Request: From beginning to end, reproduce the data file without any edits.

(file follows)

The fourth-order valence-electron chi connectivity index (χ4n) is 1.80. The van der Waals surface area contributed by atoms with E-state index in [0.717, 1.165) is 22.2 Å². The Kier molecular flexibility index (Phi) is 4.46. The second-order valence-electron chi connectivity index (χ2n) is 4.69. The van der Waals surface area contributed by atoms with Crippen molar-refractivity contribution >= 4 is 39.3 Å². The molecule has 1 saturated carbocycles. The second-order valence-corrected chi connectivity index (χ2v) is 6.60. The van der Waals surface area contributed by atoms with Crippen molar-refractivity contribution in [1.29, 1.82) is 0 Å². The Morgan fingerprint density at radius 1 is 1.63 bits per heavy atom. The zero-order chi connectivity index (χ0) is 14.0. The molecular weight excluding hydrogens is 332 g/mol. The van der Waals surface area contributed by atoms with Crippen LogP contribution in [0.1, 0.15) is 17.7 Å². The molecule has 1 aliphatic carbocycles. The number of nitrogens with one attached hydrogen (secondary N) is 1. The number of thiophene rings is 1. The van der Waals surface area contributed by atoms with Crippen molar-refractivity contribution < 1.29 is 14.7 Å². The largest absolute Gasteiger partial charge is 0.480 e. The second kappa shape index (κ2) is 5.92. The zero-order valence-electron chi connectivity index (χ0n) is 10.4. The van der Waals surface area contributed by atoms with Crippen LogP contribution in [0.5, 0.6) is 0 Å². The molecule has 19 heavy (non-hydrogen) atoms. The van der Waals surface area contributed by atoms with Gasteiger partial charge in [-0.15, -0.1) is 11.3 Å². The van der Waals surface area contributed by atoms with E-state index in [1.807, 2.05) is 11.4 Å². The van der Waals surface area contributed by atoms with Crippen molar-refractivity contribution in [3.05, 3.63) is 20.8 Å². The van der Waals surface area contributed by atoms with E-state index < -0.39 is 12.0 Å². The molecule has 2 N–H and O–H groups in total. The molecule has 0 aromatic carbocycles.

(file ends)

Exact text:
The fourth-order valence-electron chi connectivity index (χ4n) is 1.80. The van der Waals surface area contributed by atoms with E-state index in [0.717, 1.165) is 22.2 Å². The Kier molecular flexibility index (Phi) is 4.46. The second-order valence-electron chi connectivity index (χ2n) is 4.69. The van der Waals surface area contributed by atoms with Crippen molar-refractivity contribution >= 4 is 39.3 Å². The molecule has 1 saturated carbocycles. The second-order valence-corrected chi connectivity index (χ2v) is 6.60. The van der Waals surface area contributed by atoms with Crippen molar-refractivity contribution in [1.29, 1.82) is 0 Å². The Morgan fingerprint density at radius 1 is 1.63 bits per heavy atom. The zero-order chi connectivity index (χ0) is 14.0. The molecular weight excluding hydrogens is 332 g/mol. The van der Waals surface area contributed by atoms with Crippen LogP contribution in [0.1, 0.15) is 17.7 Å². The molecule has 1 aliphatic carbocycles. The number of nitrogens with one attached hydrogen (secondary N) is 1. The number of thiophene rings is 1. The van der Waals surface area contributed by atoms with Crippen molar-refractivity contribution < 1.29 is 14.7 Å². The largest absolute Gasteiger partial charge is 0.480 e. The second kappa shape index (κ2) is 5.92. The zero-order valence-electron chi connectivity index (χ0n) is 10.4. The van der Waals surface area contributed by atoms with Crippen LogP contribution in [0.5, 0.6) is 0 Å². The molecule has 19 heavy (non-hydrogen) atoms. The van der Waals surface area contributed by atoms with Gasteiger partial charge in [-0.15, -0.1) is 11.3 Å². The van der Waals surface area contributed by atoms with E-state index in [1.807, 2.05) is 11.4 Å². The van der Waals surface area contributed by atoms with Crippen molar-refractivity contribution in [3.05, 3.63) is 20.8 Å². The van der Waals surface area contributed by atoms with E-state index < -0.39 is 12.0 Å². The molecule has 2 N–H and O–H groups in total. The molecule has 0 aromatic carbocycles.